Data Sources

Depending on the nature of your organization’s information and the kinds of tasks you want to perform, you may find that different sources are most appropriate for different kinds of information structures.

Sources for Collections

Information from repositories that passes through gateways and document filters is indexed into Verity collections, where it is made available for search by K2 applications. The best sources for searchable data are any of the repositories that hold your enterprise’s unstructured and semi-structured information. For example, all word-processing documents, spreadsheets, memos, emails, discussion threads, and presentation documents related to a given project can be indexed together into a single collection related to the project.

More structured data that is searchable on its own (such as database information) might also be beneficial to index into a collection, so that it will be searchable from within a K2 application, along with all the other document types.

Sources for Parametric Indexes

Parametric indexes support parametric selection, in which the user can select certain parameters—for example, color or manufacturer or price range in the case of an automobile—to narrow the scope of a search.

In parametric selection, each parameter that a user can choose must be related to a collection field or XML element. Therefore, the kinds of data sources most useful for parametric selection are those that are semi-structured—that is, documents in which a significant amount of information can be turned into fields:

Database records


HMTL catalog pages


XML files


Spreadsheet documents


XML files are useful also because you can build parametric indexes on them directly, without first indexing them into a collection.

Sources for Entity Extraction

Entity extraction is the process of recognizing and capturing small-scale text structures—names, addresses, dates, numeric or monetary values, and the like—from unstructured text. Given that, the best sources to which to apply Verity Extractor might be documents that are entity-rich. Documents such as telephone directories, employee lists, activity logs, ledgers, account statements, and transaction records might be especially promising candidates for entity extraction.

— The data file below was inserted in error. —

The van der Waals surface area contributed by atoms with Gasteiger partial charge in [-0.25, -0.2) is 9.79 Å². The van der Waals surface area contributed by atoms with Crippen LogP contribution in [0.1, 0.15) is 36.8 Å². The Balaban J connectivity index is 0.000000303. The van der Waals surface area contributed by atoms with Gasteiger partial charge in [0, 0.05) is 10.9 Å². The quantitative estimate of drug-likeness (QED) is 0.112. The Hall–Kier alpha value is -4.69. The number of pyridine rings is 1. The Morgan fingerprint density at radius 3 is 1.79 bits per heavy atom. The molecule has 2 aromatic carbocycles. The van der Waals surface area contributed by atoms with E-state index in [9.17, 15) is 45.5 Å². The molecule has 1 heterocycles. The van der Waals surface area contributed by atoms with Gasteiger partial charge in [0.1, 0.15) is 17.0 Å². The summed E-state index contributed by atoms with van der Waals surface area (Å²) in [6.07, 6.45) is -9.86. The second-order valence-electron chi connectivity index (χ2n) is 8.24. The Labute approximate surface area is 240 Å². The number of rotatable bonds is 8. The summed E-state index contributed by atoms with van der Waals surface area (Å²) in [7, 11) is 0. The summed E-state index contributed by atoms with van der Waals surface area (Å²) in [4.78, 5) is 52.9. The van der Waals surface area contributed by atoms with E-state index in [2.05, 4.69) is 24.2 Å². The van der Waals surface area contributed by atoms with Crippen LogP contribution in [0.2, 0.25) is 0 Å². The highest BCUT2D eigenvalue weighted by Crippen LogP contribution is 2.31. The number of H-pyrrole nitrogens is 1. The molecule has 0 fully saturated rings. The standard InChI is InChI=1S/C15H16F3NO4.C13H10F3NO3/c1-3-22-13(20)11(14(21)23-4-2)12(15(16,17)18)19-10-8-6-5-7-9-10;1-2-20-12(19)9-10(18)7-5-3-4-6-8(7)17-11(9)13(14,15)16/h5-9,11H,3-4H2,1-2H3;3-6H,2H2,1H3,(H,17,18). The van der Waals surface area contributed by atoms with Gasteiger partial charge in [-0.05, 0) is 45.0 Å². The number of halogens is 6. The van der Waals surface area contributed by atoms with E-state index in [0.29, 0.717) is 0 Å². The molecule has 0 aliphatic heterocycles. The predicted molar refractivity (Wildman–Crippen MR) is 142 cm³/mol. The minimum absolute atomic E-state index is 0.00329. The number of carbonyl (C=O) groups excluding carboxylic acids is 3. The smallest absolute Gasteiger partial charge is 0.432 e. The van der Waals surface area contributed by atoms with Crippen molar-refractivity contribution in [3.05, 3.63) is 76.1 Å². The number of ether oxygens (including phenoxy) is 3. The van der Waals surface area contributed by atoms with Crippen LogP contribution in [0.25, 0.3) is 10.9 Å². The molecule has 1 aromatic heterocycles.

On the other hand, the purpose might not be to extract large numbers of entities, but to instead locate only entities of a specific kind within a large body of documents. In that case, the entity extraction can be applied to any kind of readable unstructured or structured document.

Sources for Recommendations

If a K2 application is set up to recommend documents, experts, or other entities to a user, those recommendations are based on historical searching behavior and feedback provided by that user and other similar users. The recommendations are dynamic; they come from the interaction between users and documents.

Therefore, the kinds of information sources you might want to use for recommendations include the following:

All your indexed enterprise data that is available for searching.


Published data authored by your users. If your organization uses a document management system, you can use Recommendation Engine APIs to import users’ documents and other information from it.


Emails, from which the Recommendation Engine can extract author and content information for updating user profiles.


Employee information.